Topeka The Kansas State Board of Education has been asked by leaders of Topeka's black community to change the way black history is taught in the state's elementary and secondary schools.
The Rev. Ben Scott, head of the Topeka chapter of the NAACP, told the Kansas State Board of Education on Tuesday that the current curriculum doesn't tell the entire story of how African-Americans helped to build the country, The Topeka Capital-Journal reported.
"We want more inclusion about the contributions of African-Americans about what this nation was built upon," Scott said. "As it's taught now, black history doesn't cover the totality of the experiences brought by African-Americans in Kansas and in the United States. It's not enough, and it's not sufficient."
Kansas law requires the state's history, government and social studies standards be reviewed every seven years. The review is set to begin this fall, but the revised standards won't likely be implemented until the 2014-15 school year.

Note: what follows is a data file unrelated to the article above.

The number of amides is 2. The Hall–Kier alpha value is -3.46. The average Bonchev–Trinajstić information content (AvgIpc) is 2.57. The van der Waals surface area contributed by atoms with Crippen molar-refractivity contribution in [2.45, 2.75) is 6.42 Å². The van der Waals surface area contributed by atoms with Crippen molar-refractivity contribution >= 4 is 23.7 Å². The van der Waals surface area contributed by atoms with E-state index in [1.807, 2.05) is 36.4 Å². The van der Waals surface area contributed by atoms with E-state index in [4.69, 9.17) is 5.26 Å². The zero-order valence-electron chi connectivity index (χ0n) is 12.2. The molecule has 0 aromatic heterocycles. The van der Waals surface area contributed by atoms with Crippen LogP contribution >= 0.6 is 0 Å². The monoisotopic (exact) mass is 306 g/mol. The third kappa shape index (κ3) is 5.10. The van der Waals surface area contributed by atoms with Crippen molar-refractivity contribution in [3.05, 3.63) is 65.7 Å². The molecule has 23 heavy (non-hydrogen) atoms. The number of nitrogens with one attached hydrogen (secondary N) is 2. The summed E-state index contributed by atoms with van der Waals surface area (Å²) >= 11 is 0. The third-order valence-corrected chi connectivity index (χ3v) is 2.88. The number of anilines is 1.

Board member Carolyn Campbell said she wants the board to discuss the topic during its May meeting.
"We've waited so long, and I want it done now," Campbell said. "But I understand the process."
She said she wants Paul Adams, a Topeka High School history and government teacher for 23 years, and James Boyer, a professor emeritus of ethnic studies at Kansas State University, to be on a committee that would forward any history, government and social studies recommendations to the education board.
"Those are people who understand, who have walked the walk, and would be a great asset," Campbell said.
Other ethnic groups who want to improve the information taught about their group's contributions to society will have to be considered, said Don Gifford, a program consultant with the Kansas State Department of Education.